Looking at a map of the Snowdonia National Park, there is an obvious circle highlighting the fact that Blaenau Ffestiniog has been, (most would say unfairly), deliberately omitted from the national park. The original thinking was that because of its industrial past and the heaps of splintered slate surrounding the town, Blaenau Ffestiniog was a blot on the landscape. Blaenau Ffestiniog responded, by turning the town into a tourist hotspot.

Surrounded by craggy mountains on three sides, Blaenau Ffestiniog sits in a south-facing natural bowl. All around are the tell-tale, blue-grey slate spoil tips, bleak and yet fascinating and somehow ruggedly beautiful. It’s the slate that today’s visitor come to see and slate artefacts they come to buy. Slate was and is the basis of prosperity in this town and slate will forever be the landscape.

During the 18th and 19th centuries, Welsh slate roofed the world and a lot of it came from these parts. Great seams of slate 40-50ft in thickness lay beneath the surface at a 45 degree angle, meaning that underground excavation was the optimum method of retrieving the natural resource. One of these tunnels beneath the mountains is Llechwedd Slate Caverns, which has benefited from the demise of the Welsh slate mining industry, by reopening as a tourist attraction. Railways take visitors deep beneath the ground for a fascinating tour of the caverns. Tableaux and sound and light presentations, demonstrate mining skills and graphically describe the hardships suffered by the miners. Above ground there is a Victorian village with old-fashioned shops and a pub.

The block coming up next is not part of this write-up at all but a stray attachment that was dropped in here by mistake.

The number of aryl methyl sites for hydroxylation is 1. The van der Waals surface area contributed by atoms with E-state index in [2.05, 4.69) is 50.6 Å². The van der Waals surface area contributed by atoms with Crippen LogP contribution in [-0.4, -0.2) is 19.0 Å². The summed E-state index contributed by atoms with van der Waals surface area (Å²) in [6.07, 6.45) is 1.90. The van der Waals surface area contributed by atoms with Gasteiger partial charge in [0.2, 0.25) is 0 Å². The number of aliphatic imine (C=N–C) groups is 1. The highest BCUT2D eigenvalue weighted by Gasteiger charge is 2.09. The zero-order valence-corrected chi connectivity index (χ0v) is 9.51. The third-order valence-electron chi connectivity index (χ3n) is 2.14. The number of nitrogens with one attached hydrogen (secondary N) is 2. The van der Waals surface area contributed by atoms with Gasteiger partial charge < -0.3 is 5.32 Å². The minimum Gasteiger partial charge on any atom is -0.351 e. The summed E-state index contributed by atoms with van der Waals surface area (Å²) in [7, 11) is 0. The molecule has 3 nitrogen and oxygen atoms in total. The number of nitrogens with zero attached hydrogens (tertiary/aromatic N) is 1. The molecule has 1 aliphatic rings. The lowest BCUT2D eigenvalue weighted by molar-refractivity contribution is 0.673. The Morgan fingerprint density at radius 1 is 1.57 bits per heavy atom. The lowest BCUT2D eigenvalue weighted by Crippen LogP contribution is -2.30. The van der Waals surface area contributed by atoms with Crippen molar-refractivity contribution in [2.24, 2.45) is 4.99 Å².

Many of the visitors to Blaenau Ffestiniog will have arrived on the Festiniog Railway, whose trains wind their way up the mountains from Porthmadog through magnificent scenery. This narrow-gauge railway was originally built to transport slate from the mountains to the sea and from there, around the world. 

Another popular tourist destination is the site of the UK’s first pumped storage hydro-electric power station at nearby Tanygrisiau. Ffestiniog Power Station and Hydro Centre, on the shores of the Tan-Y-Grisiau reservoir, is the starting place for a guided tour of this fascinating power station. An audio-visual presentation, displays, exhibitions and moving models show how electricity is generated and used. The tour can include a startling drive up an amazing, narrow, twisting road to Stwlan Dam, where the views are outstanding. 

Blaenau Ffestiniog has had new life breathed into it, thanks to the tourist industry. A period of decline has now been reversed, making this town once again the bustling, cheerful place it once used to be.

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